This 1960s-era photo shows the choir loft and the organ pipes at the west end of the tabernacle.  Notice two angled doorways on the second level of the tabernacle, one at each side of the choir loft.
I took this picture on January 8th last year, which shows this area. I was focused on Mr. Track Hoe, not the area behind him, which shows the wall where the organ pipes were.  As we recently discussed, the three faint windows filled with brick in the background will be replaced with art glass and will be the west wall of a large sealing room.  The two angled doorways lead into the tower stairwells, which are being rebuilt.  The holes you see in the shotcrete are beam pockets.  The original pioneer builders used beam pockets to hold the balcony.  Jacobsen's crews have also used beam pockets to hold the new floors.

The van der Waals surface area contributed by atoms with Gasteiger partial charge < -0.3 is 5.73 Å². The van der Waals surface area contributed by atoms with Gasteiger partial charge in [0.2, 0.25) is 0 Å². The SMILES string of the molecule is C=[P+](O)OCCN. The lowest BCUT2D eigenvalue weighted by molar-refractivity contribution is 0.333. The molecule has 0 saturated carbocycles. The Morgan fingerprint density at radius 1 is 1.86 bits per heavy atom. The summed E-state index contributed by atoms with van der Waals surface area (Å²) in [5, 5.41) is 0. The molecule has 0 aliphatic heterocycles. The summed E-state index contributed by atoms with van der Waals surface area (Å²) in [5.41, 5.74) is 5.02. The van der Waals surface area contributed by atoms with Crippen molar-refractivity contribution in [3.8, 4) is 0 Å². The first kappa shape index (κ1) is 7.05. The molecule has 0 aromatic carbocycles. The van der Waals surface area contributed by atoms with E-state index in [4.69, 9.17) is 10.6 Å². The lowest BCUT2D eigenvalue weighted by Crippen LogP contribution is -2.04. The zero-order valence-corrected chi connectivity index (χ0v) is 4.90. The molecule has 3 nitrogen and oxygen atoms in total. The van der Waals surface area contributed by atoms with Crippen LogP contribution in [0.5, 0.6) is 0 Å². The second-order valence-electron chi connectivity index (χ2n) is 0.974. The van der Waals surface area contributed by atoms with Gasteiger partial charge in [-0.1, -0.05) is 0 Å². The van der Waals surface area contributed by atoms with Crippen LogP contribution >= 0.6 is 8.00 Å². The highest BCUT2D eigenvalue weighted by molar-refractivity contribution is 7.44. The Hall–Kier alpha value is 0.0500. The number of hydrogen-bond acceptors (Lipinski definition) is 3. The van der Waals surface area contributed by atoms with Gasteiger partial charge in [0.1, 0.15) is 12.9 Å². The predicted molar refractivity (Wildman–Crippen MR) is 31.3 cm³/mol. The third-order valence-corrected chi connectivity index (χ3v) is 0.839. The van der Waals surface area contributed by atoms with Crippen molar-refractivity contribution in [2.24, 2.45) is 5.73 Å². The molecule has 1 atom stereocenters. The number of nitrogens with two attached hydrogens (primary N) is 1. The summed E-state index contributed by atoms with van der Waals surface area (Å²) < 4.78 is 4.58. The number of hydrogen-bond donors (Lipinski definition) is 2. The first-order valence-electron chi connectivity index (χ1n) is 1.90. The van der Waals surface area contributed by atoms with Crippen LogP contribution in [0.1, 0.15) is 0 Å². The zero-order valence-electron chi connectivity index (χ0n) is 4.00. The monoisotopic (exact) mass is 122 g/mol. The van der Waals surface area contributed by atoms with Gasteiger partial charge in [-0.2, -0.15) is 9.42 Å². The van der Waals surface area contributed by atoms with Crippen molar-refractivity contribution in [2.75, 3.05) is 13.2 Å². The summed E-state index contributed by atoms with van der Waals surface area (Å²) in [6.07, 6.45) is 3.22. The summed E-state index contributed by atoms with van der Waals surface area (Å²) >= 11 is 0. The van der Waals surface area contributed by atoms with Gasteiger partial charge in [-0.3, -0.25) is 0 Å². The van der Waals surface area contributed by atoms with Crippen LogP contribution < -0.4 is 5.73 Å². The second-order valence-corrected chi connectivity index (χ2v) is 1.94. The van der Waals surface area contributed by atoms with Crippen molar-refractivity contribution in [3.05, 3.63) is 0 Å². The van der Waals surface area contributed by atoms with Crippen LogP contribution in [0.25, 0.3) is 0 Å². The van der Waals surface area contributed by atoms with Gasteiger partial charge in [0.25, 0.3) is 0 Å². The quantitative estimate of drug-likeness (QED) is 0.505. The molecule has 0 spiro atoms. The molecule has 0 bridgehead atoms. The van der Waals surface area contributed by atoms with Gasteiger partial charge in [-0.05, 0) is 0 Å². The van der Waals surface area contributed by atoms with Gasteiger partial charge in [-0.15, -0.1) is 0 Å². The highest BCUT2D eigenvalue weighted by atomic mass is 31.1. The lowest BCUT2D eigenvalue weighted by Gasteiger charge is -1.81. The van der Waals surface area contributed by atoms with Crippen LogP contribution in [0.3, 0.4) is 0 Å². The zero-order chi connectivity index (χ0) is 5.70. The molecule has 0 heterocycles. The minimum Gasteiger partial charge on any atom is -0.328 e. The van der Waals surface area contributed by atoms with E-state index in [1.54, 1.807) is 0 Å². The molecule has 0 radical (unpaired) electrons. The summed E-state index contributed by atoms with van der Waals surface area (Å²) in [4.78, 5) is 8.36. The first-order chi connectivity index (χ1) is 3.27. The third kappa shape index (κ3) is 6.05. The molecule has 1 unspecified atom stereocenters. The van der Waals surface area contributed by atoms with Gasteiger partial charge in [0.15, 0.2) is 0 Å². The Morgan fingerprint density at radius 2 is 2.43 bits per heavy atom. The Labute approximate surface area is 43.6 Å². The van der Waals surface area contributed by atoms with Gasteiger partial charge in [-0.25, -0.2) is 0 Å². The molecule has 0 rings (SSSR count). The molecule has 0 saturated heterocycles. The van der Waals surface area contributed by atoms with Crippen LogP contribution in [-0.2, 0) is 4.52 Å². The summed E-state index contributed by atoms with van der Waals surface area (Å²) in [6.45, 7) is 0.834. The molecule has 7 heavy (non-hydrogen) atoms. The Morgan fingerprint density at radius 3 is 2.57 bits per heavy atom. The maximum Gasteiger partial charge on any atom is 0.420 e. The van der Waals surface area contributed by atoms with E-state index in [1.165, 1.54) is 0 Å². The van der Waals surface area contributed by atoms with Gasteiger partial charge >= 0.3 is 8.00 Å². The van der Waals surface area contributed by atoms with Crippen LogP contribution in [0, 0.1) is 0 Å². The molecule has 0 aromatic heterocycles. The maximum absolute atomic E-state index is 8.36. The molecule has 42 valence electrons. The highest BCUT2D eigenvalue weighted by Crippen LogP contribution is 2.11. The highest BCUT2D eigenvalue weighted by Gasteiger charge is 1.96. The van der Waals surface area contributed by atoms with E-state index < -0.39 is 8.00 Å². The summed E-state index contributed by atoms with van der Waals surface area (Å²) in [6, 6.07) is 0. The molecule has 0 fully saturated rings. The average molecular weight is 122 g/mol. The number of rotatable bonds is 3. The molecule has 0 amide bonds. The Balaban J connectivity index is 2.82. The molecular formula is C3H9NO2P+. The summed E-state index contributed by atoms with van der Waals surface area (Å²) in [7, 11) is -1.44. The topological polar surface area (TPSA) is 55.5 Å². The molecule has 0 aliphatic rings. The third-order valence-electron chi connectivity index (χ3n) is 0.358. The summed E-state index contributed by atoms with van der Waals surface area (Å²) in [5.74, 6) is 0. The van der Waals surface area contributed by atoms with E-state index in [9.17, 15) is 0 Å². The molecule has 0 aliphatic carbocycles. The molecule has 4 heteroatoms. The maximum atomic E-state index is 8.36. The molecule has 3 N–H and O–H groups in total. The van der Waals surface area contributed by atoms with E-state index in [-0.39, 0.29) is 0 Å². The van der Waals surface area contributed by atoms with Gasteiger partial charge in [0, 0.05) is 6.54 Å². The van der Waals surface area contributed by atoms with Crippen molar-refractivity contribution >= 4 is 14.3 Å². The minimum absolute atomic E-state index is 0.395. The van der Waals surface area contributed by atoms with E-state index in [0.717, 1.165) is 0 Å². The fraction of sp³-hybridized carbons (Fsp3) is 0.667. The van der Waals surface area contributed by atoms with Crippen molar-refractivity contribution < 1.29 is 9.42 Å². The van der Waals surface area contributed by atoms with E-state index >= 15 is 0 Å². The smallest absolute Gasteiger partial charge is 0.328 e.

As long as I was going through old photos, I thought I'd show you a few more things.  In 1893, the year the new tabernacle was dedicated, a small plant was built which produced steam to heat the building  The accompanying brick stack is shown here.  The building was in use as early as 1886 and early newspapers record complaints about how cold the tabernacle was.  The unpaved road is the original First South.
The smoke stack was a beautiful piece of work which stood until 2012.
I happened to catch a glimpse of the smoke stack in this photo from a visit in April 2012, a  month before the temple groundbreaking.  Ruins from the old tabernacle are seen in the foreground.  Exterior braces supported the walls of the tabernacle after the fire.
When Brigham Young dedicated the original tabernacle, he commented that it was already too small.  Work on the second tabernacle, the structure currently being transformed into a temple, began in 1883.  One of the outbuildings housed a baptismal font.